The case: Okoiti v Kenya Ports Authority & 5 Others (Petition E045 of  & E018 of  (Consolidated))  KEHC 20571 (KLR) (18 July 2023) (Judgment)
KI’s Role: KI was an interested party in this case. It supported the claims by the petitioner that Kenya Ports Authority’s licensing of a facility for handling and storing bulk grain (bulk grain handling facility) violated the Constitution and the laws on procurement.
Court: Mombasa High Court
What it’s about: This case is about the process Kenya Ports Authority (KPA) used to issue a licence for a new facility for receiving and storing bulk grain at the Mombasa Port. The licence was controversial for two reasons. First, the master plan for the Port did not include adding a bulk grain handling facility. Second, KPA’s Board of Directors granted the licence even though the law states that the KPA management, not the Board, is responsible for procuring goods and services for the Port. Third, the Board of Directors decided to award the licence to a supplier without following the competitive procedures required by the law on public procurement and Article 227 of the Constitution.
What happened: The High Court ruled in favour of the petitioner and nullified the licence for the bulk grain handling facility. It held that the Kenya Ports Authority management, not the Board, had the authority to procure goods and services for the Port. It also held that Kenya Ports Authority had to use a competitive bidding process for such tenders. Failing to use a competitive process violated Articles 10 (on national values including public participation, transparency, and accountability), 201 (principles of public finance) and 227 of the Constitution. Finally, it asserted that the procurement of goods and services for the Port must follow the Port’s Master Plan.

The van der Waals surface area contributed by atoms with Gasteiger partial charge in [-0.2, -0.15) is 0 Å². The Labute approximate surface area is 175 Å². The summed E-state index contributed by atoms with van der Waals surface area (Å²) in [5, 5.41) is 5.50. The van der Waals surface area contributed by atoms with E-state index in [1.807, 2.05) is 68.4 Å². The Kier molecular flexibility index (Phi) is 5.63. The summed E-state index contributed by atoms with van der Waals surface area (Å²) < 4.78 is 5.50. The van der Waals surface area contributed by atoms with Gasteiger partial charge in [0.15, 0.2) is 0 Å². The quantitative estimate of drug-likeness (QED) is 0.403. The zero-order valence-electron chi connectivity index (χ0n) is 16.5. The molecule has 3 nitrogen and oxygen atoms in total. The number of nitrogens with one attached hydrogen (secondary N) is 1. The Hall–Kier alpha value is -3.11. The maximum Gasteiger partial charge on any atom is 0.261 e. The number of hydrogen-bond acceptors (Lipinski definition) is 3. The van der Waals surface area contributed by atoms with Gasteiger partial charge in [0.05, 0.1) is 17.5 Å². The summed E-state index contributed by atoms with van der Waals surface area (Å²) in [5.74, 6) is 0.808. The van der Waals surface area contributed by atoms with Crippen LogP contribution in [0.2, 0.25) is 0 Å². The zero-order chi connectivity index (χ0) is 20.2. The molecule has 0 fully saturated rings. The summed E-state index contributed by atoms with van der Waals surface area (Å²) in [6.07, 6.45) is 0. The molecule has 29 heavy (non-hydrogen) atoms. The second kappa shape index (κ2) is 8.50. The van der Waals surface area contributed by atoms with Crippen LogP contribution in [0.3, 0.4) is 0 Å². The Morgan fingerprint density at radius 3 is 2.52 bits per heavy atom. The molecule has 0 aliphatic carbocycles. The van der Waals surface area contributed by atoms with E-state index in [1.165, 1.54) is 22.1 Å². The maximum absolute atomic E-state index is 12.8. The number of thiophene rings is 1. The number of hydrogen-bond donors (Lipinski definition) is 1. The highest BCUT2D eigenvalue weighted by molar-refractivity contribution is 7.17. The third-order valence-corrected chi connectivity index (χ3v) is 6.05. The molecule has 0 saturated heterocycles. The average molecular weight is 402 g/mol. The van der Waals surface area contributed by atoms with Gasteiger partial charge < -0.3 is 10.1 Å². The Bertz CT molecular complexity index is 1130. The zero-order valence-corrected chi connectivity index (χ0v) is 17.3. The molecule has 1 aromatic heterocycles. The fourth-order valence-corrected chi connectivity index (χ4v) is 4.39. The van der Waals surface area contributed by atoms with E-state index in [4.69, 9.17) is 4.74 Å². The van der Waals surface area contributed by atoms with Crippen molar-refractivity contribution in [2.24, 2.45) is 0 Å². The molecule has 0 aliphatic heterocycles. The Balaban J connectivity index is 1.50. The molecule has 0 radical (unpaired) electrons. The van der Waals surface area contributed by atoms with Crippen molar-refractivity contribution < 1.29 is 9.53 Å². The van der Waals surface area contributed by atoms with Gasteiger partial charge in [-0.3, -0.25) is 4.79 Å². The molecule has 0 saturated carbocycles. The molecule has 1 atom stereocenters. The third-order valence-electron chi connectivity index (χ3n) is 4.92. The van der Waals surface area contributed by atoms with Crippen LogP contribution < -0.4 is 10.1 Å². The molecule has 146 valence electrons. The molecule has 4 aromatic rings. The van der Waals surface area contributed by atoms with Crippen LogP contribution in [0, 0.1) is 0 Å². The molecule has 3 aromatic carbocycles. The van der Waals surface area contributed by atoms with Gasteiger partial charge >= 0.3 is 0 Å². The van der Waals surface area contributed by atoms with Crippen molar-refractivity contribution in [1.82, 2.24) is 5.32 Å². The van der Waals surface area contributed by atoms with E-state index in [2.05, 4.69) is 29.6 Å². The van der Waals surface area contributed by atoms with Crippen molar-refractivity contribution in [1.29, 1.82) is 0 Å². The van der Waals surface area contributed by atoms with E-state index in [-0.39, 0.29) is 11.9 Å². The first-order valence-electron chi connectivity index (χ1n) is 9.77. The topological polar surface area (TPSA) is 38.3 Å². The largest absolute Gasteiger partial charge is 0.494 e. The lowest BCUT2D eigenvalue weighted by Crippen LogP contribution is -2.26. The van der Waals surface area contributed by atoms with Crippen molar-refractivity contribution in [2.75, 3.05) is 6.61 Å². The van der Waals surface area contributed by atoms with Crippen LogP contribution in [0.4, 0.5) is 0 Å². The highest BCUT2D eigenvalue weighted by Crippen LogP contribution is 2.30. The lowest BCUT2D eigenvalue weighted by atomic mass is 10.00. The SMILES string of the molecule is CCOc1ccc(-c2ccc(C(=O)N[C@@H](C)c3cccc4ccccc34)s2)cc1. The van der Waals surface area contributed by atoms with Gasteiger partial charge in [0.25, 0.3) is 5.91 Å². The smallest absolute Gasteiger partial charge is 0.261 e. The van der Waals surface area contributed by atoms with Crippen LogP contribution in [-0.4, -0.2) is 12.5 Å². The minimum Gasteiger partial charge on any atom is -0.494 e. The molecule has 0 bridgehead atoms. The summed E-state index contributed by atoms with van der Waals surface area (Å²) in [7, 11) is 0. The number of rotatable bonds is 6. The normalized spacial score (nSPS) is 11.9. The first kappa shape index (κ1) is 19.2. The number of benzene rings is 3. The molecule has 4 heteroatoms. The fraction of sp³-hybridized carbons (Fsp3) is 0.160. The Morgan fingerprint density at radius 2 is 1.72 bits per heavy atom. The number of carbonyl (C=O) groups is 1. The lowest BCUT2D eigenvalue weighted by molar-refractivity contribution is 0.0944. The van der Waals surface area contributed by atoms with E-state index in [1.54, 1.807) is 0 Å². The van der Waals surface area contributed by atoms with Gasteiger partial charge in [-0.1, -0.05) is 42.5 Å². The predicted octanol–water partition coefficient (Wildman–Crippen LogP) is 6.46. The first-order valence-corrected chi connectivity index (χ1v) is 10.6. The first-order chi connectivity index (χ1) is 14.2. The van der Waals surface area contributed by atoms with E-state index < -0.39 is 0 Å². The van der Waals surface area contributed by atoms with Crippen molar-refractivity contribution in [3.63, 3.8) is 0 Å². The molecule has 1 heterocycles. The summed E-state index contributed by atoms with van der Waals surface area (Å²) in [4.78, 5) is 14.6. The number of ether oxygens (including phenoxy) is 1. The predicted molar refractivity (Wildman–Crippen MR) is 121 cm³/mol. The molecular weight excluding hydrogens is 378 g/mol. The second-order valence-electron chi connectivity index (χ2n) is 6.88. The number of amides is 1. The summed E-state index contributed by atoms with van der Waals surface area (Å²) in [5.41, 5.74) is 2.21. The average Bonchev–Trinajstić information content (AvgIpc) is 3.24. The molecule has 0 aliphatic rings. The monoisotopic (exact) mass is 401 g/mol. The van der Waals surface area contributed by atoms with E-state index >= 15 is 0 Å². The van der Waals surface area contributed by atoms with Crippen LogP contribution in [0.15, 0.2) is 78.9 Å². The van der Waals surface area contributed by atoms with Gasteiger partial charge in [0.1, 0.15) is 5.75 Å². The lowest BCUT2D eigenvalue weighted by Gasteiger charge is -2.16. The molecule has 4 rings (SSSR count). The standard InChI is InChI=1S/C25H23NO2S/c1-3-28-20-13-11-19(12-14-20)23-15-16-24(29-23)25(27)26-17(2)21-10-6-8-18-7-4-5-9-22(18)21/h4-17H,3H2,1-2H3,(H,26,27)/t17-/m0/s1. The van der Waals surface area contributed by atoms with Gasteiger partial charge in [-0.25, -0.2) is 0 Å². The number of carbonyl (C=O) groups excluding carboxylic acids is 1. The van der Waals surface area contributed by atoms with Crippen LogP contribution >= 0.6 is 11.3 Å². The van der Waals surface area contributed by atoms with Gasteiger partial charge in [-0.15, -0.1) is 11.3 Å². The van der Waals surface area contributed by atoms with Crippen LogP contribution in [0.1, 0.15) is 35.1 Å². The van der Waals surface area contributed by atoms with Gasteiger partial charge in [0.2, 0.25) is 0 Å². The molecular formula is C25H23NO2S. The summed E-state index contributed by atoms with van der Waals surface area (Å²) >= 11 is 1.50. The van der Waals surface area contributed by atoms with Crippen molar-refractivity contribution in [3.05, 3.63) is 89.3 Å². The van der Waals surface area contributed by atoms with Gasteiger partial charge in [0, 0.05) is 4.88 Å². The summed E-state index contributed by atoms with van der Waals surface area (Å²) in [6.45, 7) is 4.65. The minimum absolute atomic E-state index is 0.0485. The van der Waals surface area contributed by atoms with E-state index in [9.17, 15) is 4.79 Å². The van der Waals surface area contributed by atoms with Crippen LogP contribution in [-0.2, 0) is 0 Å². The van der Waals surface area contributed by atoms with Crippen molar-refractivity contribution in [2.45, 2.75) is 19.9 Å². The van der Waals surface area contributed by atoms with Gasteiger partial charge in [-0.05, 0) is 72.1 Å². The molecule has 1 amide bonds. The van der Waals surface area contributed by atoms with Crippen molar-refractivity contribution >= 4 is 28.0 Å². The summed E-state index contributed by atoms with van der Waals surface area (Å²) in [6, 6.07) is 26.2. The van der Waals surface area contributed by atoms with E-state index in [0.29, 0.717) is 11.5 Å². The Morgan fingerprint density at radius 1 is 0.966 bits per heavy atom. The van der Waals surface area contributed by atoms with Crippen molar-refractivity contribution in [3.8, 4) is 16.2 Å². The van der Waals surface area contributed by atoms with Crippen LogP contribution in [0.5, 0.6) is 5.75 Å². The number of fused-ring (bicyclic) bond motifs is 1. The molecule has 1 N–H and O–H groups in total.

Why it matters: Public procurement – the process by which the government contracts for goods and services – has always been a source of corruption, kickbacks, and favouritism. From an economic perspective, procurement-related corruption distorts markets and results in inefficient, expensive, and lower-quality goods and services. From a good governance perspective, it undermines people’s faith in effective and fair government, thrives in non-transparent processes, and exacerbates existing ethnic and regional tensions.
Although it may be impossible to eliminate corruption, there are ways to significantly reduce it. Article 227 addresses the issue directly: it states, ‘When a State organ or any other public entity contracts for goods or services, it shall do so in accordance with a system that is fair, equitable, transparent, competitive and cost-effective’. The five requirements – fairness, equity, transparency, competitiveness, and efficiency – are also requirements in the national values of good governance and principles of public finance. Article 227 required Parliament to enact a law to establish a framework for public procurement that meets those requirements. That law, the Public Procurement and Asset Disposal Act, was enacted in 2015.
On paper, many State organs have sound procurement processes. In practice, those policies are often manipulated or ignored entirely. Many State organs and public officers talk the talk, but they do not walk the walk. This case clarifies that the law and the processes adopted by State organs matter. When State organs like the Kenya Ports Authority manipulate or ignore their rules, they will be held accountable. Whether corruption is proven does not matter; the critical question is whether the processes established to reduce corruption were followed. If they weren’t, as was the case here, the resulting contracts are invalidated.
When public interest litigants file such cases, they allow the courts to play their essential role of invalidating illegal and unconstitutional processes. They also show State organs, government officials, and those in the private sector who try to obtain contracts improperly that it is more efficient and less expensive for everyone to engage in competitive, transparent bidding for government services.
What’s next: Kenya Ports Authority has filed a notice of appeal, so the Court of Appeal will hear the case. This will allow the Court of Appeal to affirm what the High Court made clear: the laws and processes matter, and State organs must follow them.